The man who until June was the District government's second-ranking official is now under orders to be home by 11 p.m. each night.
Angered by former D.C. Council Chairman Kwame Brown's repeated failures to check in with authorities, a federal judge on Tuesday imposed new restrictions, including a curfew, on the disgraced lawmaker while he awaits sentencing on a felony bank fraud charge.
"This is pretty simple stuff," U.S. District Court Judge Richard Leon told Brown. "Don't tempt fate."
Leon's tongue-lashing came after Brown skipped three weekly phone calls to the D.C. Pretrial Services Agency that were conditions of his release after he pleaded guilty in June. The agency said Brown received several warnings before officials chose to involve Leon.
Along with the curfew, which will run from 11 p.m. to 6:30 a.m. each night, Brown will have to check in with pretrial services each week in person.
Brown blamed the errors on travel and miscommunications, and apologized to Leon.
But in the opening stages of a lecture that included Leon pointing his finger at Brown, the judge said Brown's actions weren't indicative of regret.
"Your conduct does not reflect it at all, especially after three times," Leon said. "Your apology is a little late in the game."
Leon also warned Brown he would have no future leeway.
"There won't be three strikes," Leon said. "There will be one. You don't want to know what the next step will be."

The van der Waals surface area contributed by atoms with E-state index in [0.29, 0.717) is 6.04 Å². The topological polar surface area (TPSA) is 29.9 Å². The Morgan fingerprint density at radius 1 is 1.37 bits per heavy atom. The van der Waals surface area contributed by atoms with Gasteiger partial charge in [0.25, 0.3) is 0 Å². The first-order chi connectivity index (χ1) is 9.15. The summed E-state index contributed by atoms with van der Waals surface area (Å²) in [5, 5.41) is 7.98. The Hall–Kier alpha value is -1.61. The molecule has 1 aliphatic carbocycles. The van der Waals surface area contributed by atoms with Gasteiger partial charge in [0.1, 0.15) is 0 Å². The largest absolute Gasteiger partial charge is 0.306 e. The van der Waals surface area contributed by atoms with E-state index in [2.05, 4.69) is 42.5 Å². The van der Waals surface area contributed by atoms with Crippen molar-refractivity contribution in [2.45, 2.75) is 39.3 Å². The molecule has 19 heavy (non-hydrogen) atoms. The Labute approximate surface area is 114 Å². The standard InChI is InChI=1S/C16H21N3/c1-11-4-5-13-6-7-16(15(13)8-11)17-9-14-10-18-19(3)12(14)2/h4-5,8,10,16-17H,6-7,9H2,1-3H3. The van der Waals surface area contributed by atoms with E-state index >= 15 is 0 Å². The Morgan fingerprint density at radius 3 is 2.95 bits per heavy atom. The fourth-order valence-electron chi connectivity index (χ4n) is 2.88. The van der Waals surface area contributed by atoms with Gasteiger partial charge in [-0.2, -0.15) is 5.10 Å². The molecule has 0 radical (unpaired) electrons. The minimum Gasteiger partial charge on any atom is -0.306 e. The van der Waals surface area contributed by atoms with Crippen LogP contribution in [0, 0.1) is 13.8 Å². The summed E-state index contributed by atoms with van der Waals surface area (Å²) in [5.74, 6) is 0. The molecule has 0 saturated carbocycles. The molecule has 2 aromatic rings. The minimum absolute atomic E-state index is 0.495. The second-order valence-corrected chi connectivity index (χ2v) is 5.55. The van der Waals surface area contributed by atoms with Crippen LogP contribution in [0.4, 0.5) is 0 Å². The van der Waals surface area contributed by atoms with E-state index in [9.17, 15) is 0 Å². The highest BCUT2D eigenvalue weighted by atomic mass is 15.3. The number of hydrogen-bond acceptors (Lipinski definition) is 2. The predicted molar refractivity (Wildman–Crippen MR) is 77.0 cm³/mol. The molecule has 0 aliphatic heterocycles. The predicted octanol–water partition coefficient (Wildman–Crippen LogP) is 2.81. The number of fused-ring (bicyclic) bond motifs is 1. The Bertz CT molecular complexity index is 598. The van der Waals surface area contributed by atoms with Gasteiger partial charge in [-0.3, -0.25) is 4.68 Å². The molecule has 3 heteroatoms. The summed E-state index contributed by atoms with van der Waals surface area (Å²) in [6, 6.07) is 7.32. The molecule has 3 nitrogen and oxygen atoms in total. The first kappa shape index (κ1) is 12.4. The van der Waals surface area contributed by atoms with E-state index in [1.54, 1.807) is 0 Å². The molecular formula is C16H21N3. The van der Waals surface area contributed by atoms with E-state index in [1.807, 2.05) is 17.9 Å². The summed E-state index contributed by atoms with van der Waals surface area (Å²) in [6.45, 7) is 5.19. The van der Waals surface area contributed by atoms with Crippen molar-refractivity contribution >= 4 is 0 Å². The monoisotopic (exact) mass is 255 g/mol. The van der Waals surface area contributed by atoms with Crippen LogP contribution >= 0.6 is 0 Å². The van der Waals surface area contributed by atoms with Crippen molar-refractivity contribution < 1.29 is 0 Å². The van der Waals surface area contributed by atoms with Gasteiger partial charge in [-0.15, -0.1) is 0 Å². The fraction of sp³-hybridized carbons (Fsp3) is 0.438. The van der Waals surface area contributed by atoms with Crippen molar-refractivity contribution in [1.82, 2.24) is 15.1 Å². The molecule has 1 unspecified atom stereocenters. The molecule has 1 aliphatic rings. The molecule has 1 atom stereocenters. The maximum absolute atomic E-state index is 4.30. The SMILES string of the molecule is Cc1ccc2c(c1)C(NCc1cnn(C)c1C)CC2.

Brown returns to court on Nov. 13 for sentencing and faces up to six months in prison under his plea agreement. Leon could opt for a harsher punishment, but experts say that's unlikely.
Leon told Brown, who has acknowledged that he lied about his income to secure two loans, that the missed phone calls could affect his thinking as he considers Brown's sentence.
"This is not the way you position yourself most favorably," Leon said.
Brown will also face a D.C. Superior Court judge in November for sentencing on a misdemeanor campaign finance charge. That count also carries up to six months in jail.
As he left the courthouse, Brown lamented the media attention on his case while there are allegations of mismanagement in the office of the District's chief financial officer.
"I can't believe all of these reporters are here, and the CFO's office is in turmoil," Brown said. "That's pretty disturbing."Documents related to Brown's case: